Helping teenagers understand what college planning is all about.

Perception is an interesting concept, especially through the eyes of a high school junior. While going over a list of schools with a student, I explained that some colleges make test scores optional and you may send them if you wish. I went on to say that these colleges do not believe that the SAT and ACT are an important part of the college admission process. I could tell he was giving this serious thought and then he replied, “I can’t believe there are many good schools that don’t care about your SAT or ACT.”

This incident helped me realize how confusing the college planning process can be.  It is nothing like it used to be twenty five years ago.  Today there are schools that accept the SAT and ACT and those that are test-optional.  You can apply to many schools early decision, early action I and II, regular decision and some schools accept applications up until their first day of classes.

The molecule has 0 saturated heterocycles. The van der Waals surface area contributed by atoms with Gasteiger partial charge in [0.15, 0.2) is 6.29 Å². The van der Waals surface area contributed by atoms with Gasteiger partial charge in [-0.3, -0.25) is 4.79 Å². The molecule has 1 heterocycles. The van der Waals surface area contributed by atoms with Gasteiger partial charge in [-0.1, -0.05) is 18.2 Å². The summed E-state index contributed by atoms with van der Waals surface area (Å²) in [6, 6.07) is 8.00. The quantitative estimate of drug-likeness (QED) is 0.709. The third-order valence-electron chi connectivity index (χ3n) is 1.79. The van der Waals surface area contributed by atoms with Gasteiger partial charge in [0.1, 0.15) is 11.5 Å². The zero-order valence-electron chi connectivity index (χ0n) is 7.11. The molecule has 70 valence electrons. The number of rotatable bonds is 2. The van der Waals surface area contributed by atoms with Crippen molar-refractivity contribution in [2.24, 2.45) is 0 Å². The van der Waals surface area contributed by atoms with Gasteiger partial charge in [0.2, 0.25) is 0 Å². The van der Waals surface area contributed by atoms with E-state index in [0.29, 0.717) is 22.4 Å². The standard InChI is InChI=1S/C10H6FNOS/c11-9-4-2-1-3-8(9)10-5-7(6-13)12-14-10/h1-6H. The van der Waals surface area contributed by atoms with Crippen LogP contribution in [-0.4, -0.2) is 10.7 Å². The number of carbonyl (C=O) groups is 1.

Some colleges participate in the Common Application and others require their school application be submitted for college acceptances.  There are colleges that require an essay or personal statement and others that do not find it important to their college admission process.  Other colleges require supplemental essays that are part of their application.

For these reasons, students need to research the schools that interest them so that they have all of the important information on hand.  They should list when the applications are due, if there is a priority deadline, and what is required for each college.  This takes organization and requires careful time management to get everything done.

Most students will benefit from some help with the college planning process.  If you find your student and family are overwhelmed with applying to college, you might want to contact a private college counselor to see what help is available.Image

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